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THE HI-LO COUNTRY (15, 114 mins)

Director: Stephen Frears

Starring: Woody Harrelson, Billy Crudup

Hailing from the dying days of the Old West, The Hi-Lo Country has cowboy brothers Harrelson and Crudup adrift in an increasingly modernised New Mexico and falling out over a foxy femme fatale (Patricia Arquette). The acting rings tough and true, and the 'Scope photography is endlessly beguiling. Meantime, Brit-abroad Frears moves his yarn at a leisurely (at times too leisurely) pace, giving us plenty of time to drink it in.

West End: Clapham Picture House, Odeon Swiss Cottage, The Tricycle Cinema, Virgin Haymarket, Warner Village West End

IT ALL STARTS TODAY (12, 117 mins)

Director: Bertrand Tavernier

Starring: Philippe Torreton, Maria Pitarresi

See The Independent Recommends, right.

West End: Curzon Soho, Renoir Repertory: Cine Lumiere, Phoenix Cinema

KOYAANISQATSI (U, 71 mins)

Director: Godfrey Reggio

This protracted stretch of eco decoration zips from city to canyon to power station to rainforest in a blur of time-lapsed coloured spaghetti, National Geographic greenery and chill Philip Glass strings. Shed a tear over the evil we're doing to our world. And pass the bong while you're about it.

West End: Curzon Soho

MULAN (U, 89 mins)

Director: Barry Cook & Tony Bancroft

Voiced by: Eddie Murphy

And so the historic nine-and-a-bit-month anniversary of the original British release of Mulan is commemorated with a re-issue perfectly timed for those dry days between the end of school and that trip to Disneyland Paris. Still, as Disney re-releases go, there's a lot to like about Mulan, a spry, witty epic about a little slip of a lass who saves first-century China from an invasion by the Hun. A bit like Kurosawa at times. Except funny, and with Eddie Murphy as a jive-talking lizard.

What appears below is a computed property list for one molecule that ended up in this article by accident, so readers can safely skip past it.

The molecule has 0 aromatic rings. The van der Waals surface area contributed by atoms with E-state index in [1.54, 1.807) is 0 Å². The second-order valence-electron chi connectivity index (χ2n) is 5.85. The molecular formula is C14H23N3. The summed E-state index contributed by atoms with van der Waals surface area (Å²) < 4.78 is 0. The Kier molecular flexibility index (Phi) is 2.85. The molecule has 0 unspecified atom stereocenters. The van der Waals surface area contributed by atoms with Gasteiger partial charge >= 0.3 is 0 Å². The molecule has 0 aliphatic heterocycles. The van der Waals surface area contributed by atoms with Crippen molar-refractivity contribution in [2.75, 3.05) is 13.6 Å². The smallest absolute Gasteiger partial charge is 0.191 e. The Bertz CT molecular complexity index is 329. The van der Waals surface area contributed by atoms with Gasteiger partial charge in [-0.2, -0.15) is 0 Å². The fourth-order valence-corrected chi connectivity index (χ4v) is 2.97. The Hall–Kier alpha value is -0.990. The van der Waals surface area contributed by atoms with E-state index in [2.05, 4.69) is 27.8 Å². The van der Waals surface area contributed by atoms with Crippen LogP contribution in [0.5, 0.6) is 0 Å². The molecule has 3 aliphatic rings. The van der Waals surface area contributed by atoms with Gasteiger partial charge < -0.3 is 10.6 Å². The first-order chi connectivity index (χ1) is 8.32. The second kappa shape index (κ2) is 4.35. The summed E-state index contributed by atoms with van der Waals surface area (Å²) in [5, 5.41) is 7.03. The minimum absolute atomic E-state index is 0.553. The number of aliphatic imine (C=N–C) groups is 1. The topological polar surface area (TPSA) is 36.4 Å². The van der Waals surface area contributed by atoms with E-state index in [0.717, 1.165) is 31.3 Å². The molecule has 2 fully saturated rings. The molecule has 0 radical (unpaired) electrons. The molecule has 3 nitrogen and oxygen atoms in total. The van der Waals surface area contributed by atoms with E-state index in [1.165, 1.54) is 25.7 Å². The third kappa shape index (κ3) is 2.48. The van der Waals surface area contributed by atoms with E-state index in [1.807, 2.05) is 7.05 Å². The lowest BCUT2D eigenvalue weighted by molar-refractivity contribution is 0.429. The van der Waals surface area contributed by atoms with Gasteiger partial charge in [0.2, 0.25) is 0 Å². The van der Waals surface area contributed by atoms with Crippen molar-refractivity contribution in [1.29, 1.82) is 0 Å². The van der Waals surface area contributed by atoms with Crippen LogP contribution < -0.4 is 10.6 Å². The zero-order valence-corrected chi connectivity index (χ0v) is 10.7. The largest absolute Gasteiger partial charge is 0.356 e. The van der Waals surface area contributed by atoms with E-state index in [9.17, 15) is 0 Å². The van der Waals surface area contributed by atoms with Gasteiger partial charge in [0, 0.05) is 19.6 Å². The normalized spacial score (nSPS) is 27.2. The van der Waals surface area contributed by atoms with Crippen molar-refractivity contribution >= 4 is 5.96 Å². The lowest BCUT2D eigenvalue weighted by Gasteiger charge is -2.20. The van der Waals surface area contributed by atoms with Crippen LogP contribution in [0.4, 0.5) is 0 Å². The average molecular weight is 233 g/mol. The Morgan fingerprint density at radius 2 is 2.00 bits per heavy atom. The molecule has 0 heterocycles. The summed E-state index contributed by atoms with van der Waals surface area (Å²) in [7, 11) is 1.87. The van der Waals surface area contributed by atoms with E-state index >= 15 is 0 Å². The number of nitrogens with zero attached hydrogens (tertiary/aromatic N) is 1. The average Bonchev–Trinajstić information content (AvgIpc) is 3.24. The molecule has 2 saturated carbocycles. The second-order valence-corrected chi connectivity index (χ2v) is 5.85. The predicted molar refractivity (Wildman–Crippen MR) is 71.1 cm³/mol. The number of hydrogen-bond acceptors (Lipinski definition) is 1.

West End: Odeon Kensington, Odeon Mezzanine, UCI Whiteleys, Virgin Chelsea, Virgin Trocadero, Warner Village West End

NIGHTS OF CABIRIA (PG, 117 mins)

Director: Federico Fellini

Starring: Giulietta Masina

Re-issued with a restored seven minutes, Fellini's 1957 favourite turns a loving lens on Masina's wide-eyed whore with a heart of gold. Less flamboyant than the fancies that characterised the director's later years, Nights of Cabiria goes a bundle on stark neo-realism (prowling Rome's shabby fringes) and bold Vaudeville emoting.

West End: Chelsea Cinema, Curzon Soho, Screen on the Hill

SOUTH (NC, 71 mins)

Director: Frank Hurley

Hurley's stirring, silent-screen antique looks less documentary than time-capsule, trailing Ernest Shackleton through the ice flows during the course of his 1914 push down through Antarctica. Colour tints give an eerie beauty to the endless white-on-white imagery.

Repertory: National Film Theatre

WEST BEIRUT (15, 105 mins)

Director: Ziad Doueiri

Starring: Rami Doueiri, Mohamed Chamas

See The Independent Recommends, right.

Repertory: ICA Cinema

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